More than 80% of Americans Are Concerned About Health Threat Posed by Antibiotic Resistance

New public opinion survey reveals bipartisan support for government action for a spectrum for initiatives to combat antibiotic resistance including incentives for research to combat antibiotic resistance
Monday, November 12, 2018
Staphylococcus aureus bacteria

Nearly two thirds of Americans (65%) say antibiotic resistance is a public health problem and a strong majority (81%) say they are concerned that antibiotic resistance will make more infections difficult or impossible to treat and even deadly, according to a national public opinion survey commissioned by Research!America in collaboration with the Infectious Disease Society of America (IDSA). The survey was supported in part by Pfizer Inc. Majorities across the political spectrum say the federal government should increase funding for research and public health initiatives to address antibiotic resistance – specifically 81% of Democrats, 76% of Republicans and 70% of Independents.

“Americans understand that antibiotic-resistant ‘superbugs’ are a public health threat, and they support putting the public and private sector research continuum to work to address this intensifying health threat,” said Mary Woolley, Research!America president and CEO, said. “Americans are calling for ‘all hands on deck’ to confront AMR – the government, the private sector, health professionals, hospitals and individuals.”

Nearly three quarters (73%) of those surveyed agree that the federal government should provide incentives to encourage increased private sector investment in the development of new antibiotics, reflecting consensus among 80% of Republicans, 76% of Democrats and 63% of Independents. Some 83% of those surveyed believe pharmaceutical companies should develop more antibiotics.  The survey found that 92% agree that doctors and other healthcare professionals should only prescribe antibiotics when needed.

“Antibiotic resistance is threatening our ability to safely and effectively provide medical care to many patients, including organ and bone marrow transplants, joint replacements and other complex surgeries, cancer chemotherapy, and care of preterm infants,” IDSA President Cynthia Sears, MD, FIDSA, said. “A multipronged approach — including stewardship to protect the utility of antibiotics, incentives to spur development of new antibiotics, and investment in research and public health initiatives — will be necessary to turn the tide against antibiotic resistance. Despite a large majority indicating that health care providers should only prescribe antibiotics when necessary, we know high levels of inappropriate antibiotic use continue to occur, underscoring the need for the federal government to take more action to drive the implementation of educational and antibiotic stewardship programs.”

Survey results indicate more education is needed about appropriate antibiotic usage. Antibiotics do not have any effect on viruses, such as colds and flu, yet more than a third (37%) of those surveyed wrongly say antibiotics are effective for treating viral infections. Further, about a third (29%) would be dissatisfied if their doctor did not prescribe an antibiotic for their child’s viral infection. Also, only 57% of those surveyed are aware that even a single course of antibiotics taken when not appropriate can contribute to the development of antibiotic resistance.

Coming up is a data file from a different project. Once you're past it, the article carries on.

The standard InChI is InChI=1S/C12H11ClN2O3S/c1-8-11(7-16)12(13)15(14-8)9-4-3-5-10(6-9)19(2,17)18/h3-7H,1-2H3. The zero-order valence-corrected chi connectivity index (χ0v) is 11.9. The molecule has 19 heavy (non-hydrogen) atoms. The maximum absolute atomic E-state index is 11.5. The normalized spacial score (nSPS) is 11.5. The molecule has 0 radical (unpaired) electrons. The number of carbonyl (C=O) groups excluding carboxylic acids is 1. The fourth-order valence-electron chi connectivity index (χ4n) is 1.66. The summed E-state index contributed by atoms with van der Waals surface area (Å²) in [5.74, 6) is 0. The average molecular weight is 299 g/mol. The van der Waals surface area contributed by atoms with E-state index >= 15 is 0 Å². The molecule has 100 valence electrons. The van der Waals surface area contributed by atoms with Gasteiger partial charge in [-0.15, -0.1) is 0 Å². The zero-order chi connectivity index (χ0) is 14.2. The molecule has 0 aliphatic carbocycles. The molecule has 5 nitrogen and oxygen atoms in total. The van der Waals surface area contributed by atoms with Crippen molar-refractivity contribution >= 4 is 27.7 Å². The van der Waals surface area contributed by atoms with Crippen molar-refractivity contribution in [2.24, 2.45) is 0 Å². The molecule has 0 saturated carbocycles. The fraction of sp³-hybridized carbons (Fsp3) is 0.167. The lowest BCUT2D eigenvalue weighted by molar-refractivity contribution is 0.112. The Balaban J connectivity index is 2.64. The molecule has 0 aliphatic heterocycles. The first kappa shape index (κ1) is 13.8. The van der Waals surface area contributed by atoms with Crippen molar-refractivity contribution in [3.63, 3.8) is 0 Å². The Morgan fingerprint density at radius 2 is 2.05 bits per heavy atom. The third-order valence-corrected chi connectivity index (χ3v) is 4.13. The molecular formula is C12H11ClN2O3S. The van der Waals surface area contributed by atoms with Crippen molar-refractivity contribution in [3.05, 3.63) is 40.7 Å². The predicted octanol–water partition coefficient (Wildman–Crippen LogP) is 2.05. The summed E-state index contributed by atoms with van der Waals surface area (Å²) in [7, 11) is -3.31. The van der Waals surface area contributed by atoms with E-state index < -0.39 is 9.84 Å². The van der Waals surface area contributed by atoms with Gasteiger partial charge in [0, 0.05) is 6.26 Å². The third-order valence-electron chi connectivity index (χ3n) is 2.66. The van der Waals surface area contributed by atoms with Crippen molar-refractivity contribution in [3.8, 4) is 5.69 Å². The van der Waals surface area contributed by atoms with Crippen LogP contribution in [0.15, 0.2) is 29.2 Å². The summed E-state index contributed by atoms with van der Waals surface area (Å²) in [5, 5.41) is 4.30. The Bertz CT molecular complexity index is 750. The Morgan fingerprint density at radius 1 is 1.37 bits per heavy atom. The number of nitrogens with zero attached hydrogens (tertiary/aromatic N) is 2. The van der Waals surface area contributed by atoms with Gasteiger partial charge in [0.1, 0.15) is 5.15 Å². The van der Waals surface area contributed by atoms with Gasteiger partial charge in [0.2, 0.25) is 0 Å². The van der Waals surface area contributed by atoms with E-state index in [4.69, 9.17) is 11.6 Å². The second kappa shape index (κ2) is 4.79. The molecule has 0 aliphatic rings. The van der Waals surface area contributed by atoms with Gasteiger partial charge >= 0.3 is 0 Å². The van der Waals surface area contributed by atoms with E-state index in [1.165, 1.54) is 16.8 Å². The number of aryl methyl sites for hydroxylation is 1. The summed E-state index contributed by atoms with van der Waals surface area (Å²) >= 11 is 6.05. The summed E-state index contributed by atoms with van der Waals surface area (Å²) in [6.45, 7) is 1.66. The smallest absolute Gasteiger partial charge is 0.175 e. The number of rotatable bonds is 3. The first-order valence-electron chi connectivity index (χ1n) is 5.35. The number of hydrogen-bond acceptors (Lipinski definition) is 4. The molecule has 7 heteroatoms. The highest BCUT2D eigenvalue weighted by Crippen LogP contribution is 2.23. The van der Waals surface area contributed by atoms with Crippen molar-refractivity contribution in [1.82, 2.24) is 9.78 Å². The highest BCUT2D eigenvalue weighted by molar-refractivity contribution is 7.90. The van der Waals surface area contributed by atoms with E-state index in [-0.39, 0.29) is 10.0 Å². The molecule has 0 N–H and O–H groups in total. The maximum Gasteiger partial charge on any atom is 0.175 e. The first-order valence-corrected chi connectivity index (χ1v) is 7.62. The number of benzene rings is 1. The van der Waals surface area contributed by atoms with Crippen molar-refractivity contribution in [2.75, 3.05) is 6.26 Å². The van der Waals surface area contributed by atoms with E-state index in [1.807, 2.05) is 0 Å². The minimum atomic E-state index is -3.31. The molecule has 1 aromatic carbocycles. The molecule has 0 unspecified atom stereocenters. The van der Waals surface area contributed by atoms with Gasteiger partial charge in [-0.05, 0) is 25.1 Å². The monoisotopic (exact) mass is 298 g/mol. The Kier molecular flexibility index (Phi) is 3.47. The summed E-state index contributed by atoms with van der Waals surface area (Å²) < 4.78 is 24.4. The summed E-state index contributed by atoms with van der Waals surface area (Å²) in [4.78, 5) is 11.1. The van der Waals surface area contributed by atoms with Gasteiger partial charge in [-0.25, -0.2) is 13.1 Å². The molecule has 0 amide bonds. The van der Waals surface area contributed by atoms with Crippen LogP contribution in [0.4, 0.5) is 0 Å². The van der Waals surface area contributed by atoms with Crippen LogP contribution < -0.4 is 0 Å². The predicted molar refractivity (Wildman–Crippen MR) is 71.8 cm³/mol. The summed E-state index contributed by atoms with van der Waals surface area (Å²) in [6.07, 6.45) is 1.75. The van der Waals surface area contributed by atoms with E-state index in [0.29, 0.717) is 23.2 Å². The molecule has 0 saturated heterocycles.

Other findings include:

  • Only 61% of those surveyed say they are aware that bacteria that are resistant to antibiotics can be spread from person to person. 
  • More than three quarters (76%) of those surveyed say they are aware that antibiotic-resistant infections make medical procedures like surgery, organ transplants and cancer treatment much more dangerous.
  • Only 21 percent of those surveyed say that no action is needed from the federal government on antibiotic research and development at this time. 

The nationwide survey of 1,004 U.S. adults was conducted by Zogby Analytics in October 2018. The margin of error is +/- 3.1 percentage points. To view the survey, visit www.researchamerica.org/amrsurvey

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About Research!America surveys

Research!America began commissioning surveys in 1992 in an effort to understand public support for medical, health and scientific research. The results of Research!America's surveys have proven invaluable to our alliance of member organizations and, in turn, to the fulfillment of our mission to make research to improve health a higher national priority. In response to growing usage and demand, Research!America has expanded its portfolio, which includes state, national and issue-specific polling. http://www.researchamerica.org.

About Research!America

Research!America is the nation's largest nonprofit public education and advocacy alliance working to make research to improve health a higher national priority. Founded in 1989, Research!America is supported by member organizations representing 125 million Americans. Visit www.researchamerica.org.

The Infectious Diseases Society of America is an association of more than 11,000 physicians, scientists and public health experts who specialize in infectious diseases. Our purpose is to improve the health of individuals, communities, and society by promoting excellence in patient care, education, research, public health, and prevention relating to infectious diseases. Visit www.idsociety.org.

Media Contacts

Anna Briseño
Senior Director of Communications 
571-482-2737

We have health challenges in this country that science will provide answers for if given the chance and we haven't given science that opportunity
Mary Woolley, President and CEO, Research!America